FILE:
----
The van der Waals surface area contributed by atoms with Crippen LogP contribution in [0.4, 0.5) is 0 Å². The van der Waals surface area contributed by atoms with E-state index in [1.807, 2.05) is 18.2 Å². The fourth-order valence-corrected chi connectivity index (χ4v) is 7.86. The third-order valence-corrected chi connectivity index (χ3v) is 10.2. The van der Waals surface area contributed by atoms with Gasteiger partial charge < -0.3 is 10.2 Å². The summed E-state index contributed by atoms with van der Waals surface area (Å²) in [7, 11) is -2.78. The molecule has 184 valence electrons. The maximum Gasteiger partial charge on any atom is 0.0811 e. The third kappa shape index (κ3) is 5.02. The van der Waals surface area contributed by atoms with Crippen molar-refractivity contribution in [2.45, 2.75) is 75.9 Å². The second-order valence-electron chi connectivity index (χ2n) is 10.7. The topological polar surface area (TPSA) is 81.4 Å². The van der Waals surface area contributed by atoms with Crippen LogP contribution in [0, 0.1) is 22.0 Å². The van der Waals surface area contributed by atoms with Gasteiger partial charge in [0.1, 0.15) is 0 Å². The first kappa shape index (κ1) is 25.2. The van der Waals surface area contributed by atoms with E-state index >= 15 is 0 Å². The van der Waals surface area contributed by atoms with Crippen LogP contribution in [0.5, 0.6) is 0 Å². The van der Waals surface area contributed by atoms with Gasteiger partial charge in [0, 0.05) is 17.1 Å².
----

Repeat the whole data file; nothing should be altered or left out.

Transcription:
The van der Waals surface area contributed by atoms with Crippen LogP contribution in [0.4, 0.5) is 0 Å². The van der Waals surface area contributed by atoms with E-state index in [1.807, 2.05) is 18.2 Å². The fourth-order valence-corrected chi connectivity index (χ4v) is 7.86. The third-order valence-corrected chi connectivity index (χ3v) is 10.2. The van der Waals surface area contributed by atoms with Gasteiger partial charge < -0.3 is 10.2 Å². The summed E-state index contributed by atoms with van der Waals surface area (Å²) in [7, 11) is -2.78. The molecule has 184 valence electrons. The maximum Gasteiger partial charge on any atom is 0.0811 e. The third kappa shape index (κ3) is 5.02. The van der Waals surface area contributed by atoms with Crippen molar-refractivity contribution in [2.45, 2.75) is 75.9 Å². The second-order valence-electron chi connectivity index (χ2n) is 10.7. The topological polar surface area (TPSA) is 81.4 Å². The van der Waals surface area contributed by atoms with Crippen LogP contribution in [0, 0.1) is 22.0 Å². The van der Waals surface area contributed by atoms with Gasteiger partial charge in [0.1, 0.15) is 0 Å². The first kappa shape index (κ1) is 25.2. The van der Waals surface area contributed by atoms with E-state index >= 15 is 0 Å². The van der Waals surface area contributed by atoms with Crippen LogP contribution in [0.5, 0.6) is 0 Å². The van der Waals surface area contributed by atoms with Gasteiger partial charge in [0, 0.05) is 17.1 Å².